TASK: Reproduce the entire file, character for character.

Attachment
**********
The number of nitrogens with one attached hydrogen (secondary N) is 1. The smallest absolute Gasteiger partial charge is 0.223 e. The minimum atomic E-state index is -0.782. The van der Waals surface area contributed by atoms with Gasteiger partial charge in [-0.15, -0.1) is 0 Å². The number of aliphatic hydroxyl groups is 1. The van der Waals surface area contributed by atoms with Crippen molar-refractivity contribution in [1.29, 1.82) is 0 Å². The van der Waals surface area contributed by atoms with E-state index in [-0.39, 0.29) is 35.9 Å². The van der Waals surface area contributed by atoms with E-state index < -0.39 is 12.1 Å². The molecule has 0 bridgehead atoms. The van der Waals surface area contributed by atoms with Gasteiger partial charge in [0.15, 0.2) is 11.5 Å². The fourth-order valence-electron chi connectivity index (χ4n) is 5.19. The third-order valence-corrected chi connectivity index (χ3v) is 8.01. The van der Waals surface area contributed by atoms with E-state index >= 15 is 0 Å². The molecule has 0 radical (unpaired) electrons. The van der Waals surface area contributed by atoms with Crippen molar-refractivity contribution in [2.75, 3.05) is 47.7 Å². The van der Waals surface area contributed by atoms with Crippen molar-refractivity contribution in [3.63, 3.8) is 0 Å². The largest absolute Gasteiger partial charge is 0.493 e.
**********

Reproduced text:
The number of nitrogens with one attached hydrogen (secondary N) is 1. The smallest absolute Gasteiger partial charge is 0.223 e. The minimum atomic E-state index is -0.782. The van der Waals surface area contributed by atoms with Gasteiger partial charge in [-0.15, -0.1) is 0 Å². The number of aliphatic hydroxyl groups is 1. The van der Waals surface area contributed by atoms with Crippen molar-refractivity contribution in [1.29, 1.82) is 0 Å². The van der Waals surface area contributed by atoms with E-state index in [-0.39, 0.29) is 35.9 Å². The van der Waals surface area contributed by atoms with E-state index < -0.39 is 12.1 Å². The molecule has 0 bridgehead atoms. The van der Waals surface area contributed by atoms with Gasteiger partial charge in [0.15, 0.2) is 11.5 Å². The fourth-order valence-electron chi connectivity index (χ4n) is 5.19. The third-order valence-corrected chi connectivity index (χ3v) is 8.01. The van der Waals surface area contributed by atoms with E-state index >= 15 is 0 Å². The molecule has 0 radical (unpaired) electrons. The van der Waals surface area contributed by atoms with Crippen molar-refractivity contribution in [2.75, 3.05) is 47.7 Å². The van der Waals surface area contributed by atoms with Crippen molar-refractivity contribution in [3.63, 3.8) is 0 Å². The largest absolute Gasteiger partial charge is 0.493 e.